When the symptoms listed above occur, and therefore, pancreatic cancer is suspected, there are several tests to check whether the patient has this malignancy or not:
- Computed tomography (spiral or helical scans): to detect pancreatic tumours and possible spread to lymph nodes, liver and bile ducts
- Ultrasound imaging of the abdomen (external), and endoscopically (internal) through the stomach and duodenum.
In the presence of jaundice, three different tests can be performed to check whether the bile ducts are obstructed and whether the obstruction is due to a tumour:
- Endoscopic retrograde cholangiopancreatography (ERCP)
- Percutaneous transhepatic cholangiography
- Magnetic resonance cholangiography
This last examination is the least invasive and accurately identifies the site of the obstruction, but it does not allow to perform a biopsy in order to investigate the presence of tumour cells, something that can be done with the other two techniques.
In some cases, patients with pancreatic cancer may have increased levels of a protein called CA-19-9. That is the reason why, when an abnormal value is detected, further tests are required.
Treatment of malignant pancreatic cancer
The first therapeutic indication in case of pancreatic cancer is surgery.
Hadrontherapy is indicated:
- for some locally advanced, inoperable pancreatic tumours
- in some cases, such as pre-operative treatment (clinical trial)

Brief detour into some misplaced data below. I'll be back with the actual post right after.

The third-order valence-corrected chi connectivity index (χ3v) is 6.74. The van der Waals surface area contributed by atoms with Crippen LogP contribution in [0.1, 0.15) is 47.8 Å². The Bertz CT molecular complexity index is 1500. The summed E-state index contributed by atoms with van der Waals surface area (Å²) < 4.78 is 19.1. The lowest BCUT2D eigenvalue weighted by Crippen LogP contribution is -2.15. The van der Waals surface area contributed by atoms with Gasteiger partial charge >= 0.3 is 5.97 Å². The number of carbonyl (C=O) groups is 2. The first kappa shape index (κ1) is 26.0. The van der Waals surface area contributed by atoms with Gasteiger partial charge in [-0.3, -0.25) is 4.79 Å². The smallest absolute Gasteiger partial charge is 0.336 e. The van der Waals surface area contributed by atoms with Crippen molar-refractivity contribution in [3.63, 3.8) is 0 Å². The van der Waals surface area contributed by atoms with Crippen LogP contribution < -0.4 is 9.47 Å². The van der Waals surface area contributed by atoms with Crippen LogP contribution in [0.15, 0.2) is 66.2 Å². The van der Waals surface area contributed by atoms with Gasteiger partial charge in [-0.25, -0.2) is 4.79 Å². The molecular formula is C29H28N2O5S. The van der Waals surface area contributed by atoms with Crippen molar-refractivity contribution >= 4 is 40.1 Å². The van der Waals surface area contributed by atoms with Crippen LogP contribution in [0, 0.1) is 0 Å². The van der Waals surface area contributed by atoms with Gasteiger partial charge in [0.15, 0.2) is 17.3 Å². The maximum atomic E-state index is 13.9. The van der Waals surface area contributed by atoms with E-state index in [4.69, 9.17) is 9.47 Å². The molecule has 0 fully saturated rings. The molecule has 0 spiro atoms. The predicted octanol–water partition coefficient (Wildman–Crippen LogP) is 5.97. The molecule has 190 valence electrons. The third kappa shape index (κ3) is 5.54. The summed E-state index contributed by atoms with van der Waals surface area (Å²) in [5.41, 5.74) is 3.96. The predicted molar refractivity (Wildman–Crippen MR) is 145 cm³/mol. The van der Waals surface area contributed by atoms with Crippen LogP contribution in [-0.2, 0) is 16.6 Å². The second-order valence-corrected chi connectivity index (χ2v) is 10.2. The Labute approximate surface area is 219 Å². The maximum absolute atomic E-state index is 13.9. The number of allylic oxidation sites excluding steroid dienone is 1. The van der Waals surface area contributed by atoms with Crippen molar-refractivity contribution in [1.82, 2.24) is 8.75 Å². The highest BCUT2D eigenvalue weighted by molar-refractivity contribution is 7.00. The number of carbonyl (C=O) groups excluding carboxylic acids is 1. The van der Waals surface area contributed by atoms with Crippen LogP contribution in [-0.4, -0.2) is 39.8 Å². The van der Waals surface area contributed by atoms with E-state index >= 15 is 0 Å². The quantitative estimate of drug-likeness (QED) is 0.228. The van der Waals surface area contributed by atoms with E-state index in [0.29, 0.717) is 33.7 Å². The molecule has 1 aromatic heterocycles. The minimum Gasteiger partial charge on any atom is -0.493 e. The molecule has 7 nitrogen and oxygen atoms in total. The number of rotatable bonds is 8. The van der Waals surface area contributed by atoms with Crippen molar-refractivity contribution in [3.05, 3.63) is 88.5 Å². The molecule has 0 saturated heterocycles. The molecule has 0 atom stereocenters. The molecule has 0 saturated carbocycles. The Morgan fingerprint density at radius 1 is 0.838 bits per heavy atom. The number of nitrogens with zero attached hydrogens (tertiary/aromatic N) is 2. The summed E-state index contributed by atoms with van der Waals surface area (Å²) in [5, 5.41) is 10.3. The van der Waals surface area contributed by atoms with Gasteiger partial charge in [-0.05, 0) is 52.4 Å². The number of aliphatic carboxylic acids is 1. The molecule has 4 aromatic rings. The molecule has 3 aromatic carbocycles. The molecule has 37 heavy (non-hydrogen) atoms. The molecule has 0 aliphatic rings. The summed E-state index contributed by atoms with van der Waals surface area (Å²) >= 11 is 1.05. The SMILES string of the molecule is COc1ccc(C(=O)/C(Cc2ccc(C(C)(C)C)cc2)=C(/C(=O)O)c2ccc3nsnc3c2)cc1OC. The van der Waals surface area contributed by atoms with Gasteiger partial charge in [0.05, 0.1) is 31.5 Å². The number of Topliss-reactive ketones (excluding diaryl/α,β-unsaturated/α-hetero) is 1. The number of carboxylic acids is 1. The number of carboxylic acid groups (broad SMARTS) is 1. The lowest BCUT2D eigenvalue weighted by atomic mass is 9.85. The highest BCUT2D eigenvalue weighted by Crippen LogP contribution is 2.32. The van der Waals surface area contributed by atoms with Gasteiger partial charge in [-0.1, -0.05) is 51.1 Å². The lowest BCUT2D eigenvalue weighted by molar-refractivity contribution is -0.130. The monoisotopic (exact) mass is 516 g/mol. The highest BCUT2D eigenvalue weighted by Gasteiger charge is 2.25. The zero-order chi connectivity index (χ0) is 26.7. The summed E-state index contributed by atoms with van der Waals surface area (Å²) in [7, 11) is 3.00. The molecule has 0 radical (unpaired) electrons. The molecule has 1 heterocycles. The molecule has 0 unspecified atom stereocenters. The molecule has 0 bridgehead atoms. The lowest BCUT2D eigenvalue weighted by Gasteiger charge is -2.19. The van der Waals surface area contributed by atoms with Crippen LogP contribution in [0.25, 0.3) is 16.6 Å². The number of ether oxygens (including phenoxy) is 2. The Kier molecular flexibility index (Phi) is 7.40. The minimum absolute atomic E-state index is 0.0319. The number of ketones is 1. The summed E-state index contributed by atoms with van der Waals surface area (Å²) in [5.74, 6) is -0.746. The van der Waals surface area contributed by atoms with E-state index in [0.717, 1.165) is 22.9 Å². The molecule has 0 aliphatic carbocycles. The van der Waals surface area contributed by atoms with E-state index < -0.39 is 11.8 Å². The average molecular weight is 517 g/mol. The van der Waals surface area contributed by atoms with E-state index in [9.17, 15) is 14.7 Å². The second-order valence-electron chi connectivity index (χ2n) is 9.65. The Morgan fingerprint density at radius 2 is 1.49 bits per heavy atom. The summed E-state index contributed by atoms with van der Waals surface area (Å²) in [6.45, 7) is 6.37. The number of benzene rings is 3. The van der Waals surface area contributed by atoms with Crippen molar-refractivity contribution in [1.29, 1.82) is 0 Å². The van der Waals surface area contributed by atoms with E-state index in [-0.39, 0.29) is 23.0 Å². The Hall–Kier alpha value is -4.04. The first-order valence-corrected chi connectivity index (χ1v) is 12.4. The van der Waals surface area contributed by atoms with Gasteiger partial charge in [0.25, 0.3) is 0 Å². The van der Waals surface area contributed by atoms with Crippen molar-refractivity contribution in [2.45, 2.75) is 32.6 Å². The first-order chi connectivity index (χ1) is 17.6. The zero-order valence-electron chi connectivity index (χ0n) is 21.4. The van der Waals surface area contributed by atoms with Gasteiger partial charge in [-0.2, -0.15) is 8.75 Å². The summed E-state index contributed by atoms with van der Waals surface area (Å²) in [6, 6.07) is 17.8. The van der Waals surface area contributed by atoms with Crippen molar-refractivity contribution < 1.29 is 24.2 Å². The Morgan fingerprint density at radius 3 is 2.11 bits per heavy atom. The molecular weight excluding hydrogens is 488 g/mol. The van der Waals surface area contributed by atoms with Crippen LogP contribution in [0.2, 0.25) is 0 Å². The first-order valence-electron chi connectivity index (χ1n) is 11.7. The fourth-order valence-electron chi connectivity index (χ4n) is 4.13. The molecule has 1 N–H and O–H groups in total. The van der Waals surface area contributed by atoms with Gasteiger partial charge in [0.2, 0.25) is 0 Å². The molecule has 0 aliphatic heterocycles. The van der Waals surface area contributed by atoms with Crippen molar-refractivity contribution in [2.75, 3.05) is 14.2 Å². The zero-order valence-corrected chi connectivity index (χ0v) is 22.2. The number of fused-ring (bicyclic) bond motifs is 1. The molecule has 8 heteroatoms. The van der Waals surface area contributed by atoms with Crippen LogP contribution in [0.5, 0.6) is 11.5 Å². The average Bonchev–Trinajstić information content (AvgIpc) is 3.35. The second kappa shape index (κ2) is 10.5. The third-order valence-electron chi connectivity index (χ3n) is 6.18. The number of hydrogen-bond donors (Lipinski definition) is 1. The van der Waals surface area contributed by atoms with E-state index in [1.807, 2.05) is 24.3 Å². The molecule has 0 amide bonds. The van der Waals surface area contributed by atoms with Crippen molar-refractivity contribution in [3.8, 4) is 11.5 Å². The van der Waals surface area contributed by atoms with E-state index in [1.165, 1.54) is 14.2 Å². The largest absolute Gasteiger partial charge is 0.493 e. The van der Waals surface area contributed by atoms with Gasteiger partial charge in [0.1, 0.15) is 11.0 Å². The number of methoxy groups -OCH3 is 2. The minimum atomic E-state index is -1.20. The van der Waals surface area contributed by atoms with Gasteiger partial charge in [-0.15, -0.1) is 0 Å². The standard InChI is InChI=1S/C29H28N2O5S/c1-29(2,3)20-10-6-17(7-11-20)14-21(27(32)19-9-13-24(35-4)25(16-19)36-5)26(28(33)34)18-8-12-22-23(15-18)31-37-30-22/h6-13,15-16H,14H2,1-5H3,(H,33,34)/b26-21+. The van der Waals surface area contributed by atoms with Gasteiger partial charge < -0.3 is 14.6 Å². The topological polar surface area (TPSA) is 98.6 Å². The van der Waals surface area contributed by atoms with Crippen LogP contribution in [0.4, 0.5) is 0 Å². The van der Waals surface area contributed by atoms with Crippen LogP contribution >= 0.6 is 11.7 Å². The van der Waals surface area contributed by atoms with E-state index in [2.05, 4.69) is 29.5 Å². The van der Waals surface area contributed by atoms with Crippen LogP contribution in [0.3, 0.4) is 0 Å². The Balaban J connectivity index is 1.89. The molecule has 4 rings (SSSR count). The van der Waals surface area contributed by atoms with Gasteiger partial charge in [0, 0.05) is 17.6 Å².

There is no indication for metastatic cases.
Locally advanced pancreatic tumours are inoperable tumours that have reached large blood vessels; in these cases, chemotherapy cycles are often used. Surgery cannot be performed once the cycles end.
Given such circumstances, hadrontherapy represents an additional treatment option, which exploits the physical and radiobiological advantages of carbon ions- tissues surrounding the affected area are spared and the resistance to traditional radiation tumours show is overcome.
CNAO is the only Centre in Italy, together with 3 others in Europe, (6 in Japan and 1 in China) that offers hadrontherapy with carbon ions. We are trying to reproduce the results deriving from the extensive Japanese experience, according to which the median survival of patients is 21 months, compared to 16 months in trials with traditional radiation therapies*.
We will also start recruiting patients for an international clinical trial shortly.
'CHIPER' (A Prospective, Multi-Center Randomized Phase 3 Trial of Carbon Ion versus Conventional Photon Radiation Therapy for Locally Advanced, Unresectable Pancreatic Cancer). Patients will be classified into two distinct groups; those belonging to the first group will undergo chemotherapy combined with hadrontherapy with carbon ions; those belonging to the second group will undergo traditional chemotherapy combined with X-ray radiation therapy. The purpose is to understand and prove whether combining chemotherapy and hadrontherapy is better than combining chemotherapy and X-ray radiation therapy.
*Kawashiro et al; Multi-institutional Study of Carbon-ion Radiotherapy for Locally Advanced Pancreatic Cancer: Japan Carbon-ion Radiation Oncology Study Group (J-CROS) Int J Radiat Oncol Biol Phys. 2018 Aug 1;101(5):1212-1221